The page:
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— These days, oversized signs dance on street corners. Some promote housing developments, cell-phone companies, even pizza joints. All week, they twist, turn and bob musically, shouting for attention from hurried automobile drivers.

They do not do it alone. A holder (also known as "flipper" and "tosser") stands behind each sign and is paid to hold or draw attention to the sign. Don't scoff yet -- many teens and adults are giving up their free time to work as holders.

The primary incentive? Fast money, according to Mt. Carmel High School freshman Spencer Carey.

"I saw someone flipping and asked how much it paid," Carey said. Flippers are typically paid $10 an hour, and over the past five months of work for Events Extraordinaire, Carey has amassed enough money to purchase a car and stereo system.

On an overcast Saturday afternoon, he worked between Camino Ruiz and Carmel Valley Road. Carey admitted that he didn't wear a long hooded sweatshirt and beanie to only keep warm; he didn't want to be seen. "This is my favorite post because not that many people drive by, not that many people you know," he said.

In the past, not all drivers have been friendly, causing Casey to feel embarrassment. One time, a passerby chucked a 7-Eleven Big Gulp cup at him.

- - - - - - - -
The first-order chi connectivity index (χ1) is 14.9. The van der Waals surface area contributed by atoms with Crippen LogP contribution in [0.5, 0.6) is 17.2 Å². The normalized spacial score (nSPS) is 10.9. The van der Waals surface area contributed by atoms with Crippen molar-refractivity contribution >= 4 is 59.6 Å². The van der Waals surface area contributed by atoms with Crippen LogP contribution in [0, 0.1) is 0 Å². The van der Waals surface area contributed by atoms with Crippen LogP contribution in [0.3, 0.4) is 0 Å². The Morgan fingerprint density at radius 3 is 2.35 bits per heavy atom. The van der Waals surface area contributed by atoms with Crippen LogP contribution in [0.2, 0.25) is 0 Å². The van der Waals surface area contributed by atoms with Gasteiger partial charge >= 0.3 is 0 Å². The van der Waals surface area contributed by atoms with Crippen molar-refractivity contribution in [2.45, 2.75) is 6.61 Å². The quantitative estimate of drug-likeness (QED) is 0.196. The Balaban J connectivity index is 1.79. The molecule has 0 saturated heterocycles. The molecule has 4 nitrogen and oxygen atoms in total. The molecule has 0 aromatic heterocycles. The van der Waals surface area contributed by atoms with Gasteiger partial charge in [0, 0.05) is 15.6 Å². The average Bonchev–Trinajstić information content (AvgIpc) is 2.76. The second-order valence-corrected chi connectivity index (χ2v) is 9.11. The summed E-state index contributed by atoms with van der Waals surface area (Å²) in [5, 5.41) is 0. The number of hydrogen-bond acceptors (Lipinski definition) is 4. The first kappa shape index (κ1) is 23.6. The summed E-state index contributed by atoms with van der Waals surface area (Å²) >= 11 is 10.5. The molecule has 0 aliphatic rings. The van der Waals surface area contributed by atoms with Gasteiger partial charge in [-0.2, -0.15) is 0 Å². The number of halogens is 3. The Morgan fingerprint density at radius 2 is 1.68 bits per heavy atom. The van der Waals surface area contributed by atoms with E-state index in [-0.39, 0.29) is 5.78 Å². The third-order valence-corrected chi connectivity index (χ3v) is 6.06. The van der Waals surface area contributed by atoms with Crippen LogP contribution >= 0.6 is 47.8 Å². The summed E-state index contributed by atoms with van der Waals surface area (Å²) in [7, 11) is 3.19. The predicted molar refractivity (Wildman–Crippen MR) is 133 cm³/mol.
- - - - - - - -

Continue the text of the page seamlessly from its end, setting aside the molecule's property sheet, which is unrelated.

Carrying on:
Mt. Carmel sophomore Kyle Craig, who also flips for Events Extraordinaire, takes the responses less seriously.

"It's kind of fun. I can get weird responses from all the people in the cars," he said.

Drivers often honk or wave and frequently stop to ask for directions. This is Craig's first job, which he has worked for the past two weekends. During shifts, he keeps busy by listening to rap and hip-hop music.

"I don't even care," Craig said. "I just chill. I like it, it's pretty fun."

Nearby, Mira Mesa High School junior Aaron Meyer-Abbott is working the intersection of Highway 56 and Black Mountain Road. A two-year tosser for the same company, he says his "friends think it's a really cool job, but none of them would actually do the job."

Meyer-Abbott recently received a raise and now earns $11 an hour. He plans to continue the job until he's out of high school because of the convenient working hours.

"The hours go with my school schedule: it's only on weekends, noon to 4:00, and it works out," he said. This benefit appeals to underclassmen who do not have their driver's licenses since their parents can drop them off for the afternoon. After working long-term, Meyer-Abbott has also had his fair share of battle wounds.

"I get a lot of waving and honking, but then again I get all the kids throwing stuff at me all the time," he said. "Water balloons, bottles full of Gatorade -- you get the picture."

Propping up a sign can get tiresome, too, and Carey sometimes sits down after long periods of standing.

Mt. Carmel freshman Ryan Roberts, who recently started holding signs on Black Mountain Road, decided to take a break for the entire day. After checking in at his post, he and his friends left to hang out, only returning before the shift ended. Roberts did not express any remorse and commented that many others had managed to ditch as well. Yet, tossers can't be too lax. Representatives at most companies will periodically drive by posts. If caught idling or leaving early, a tosser will lose his job.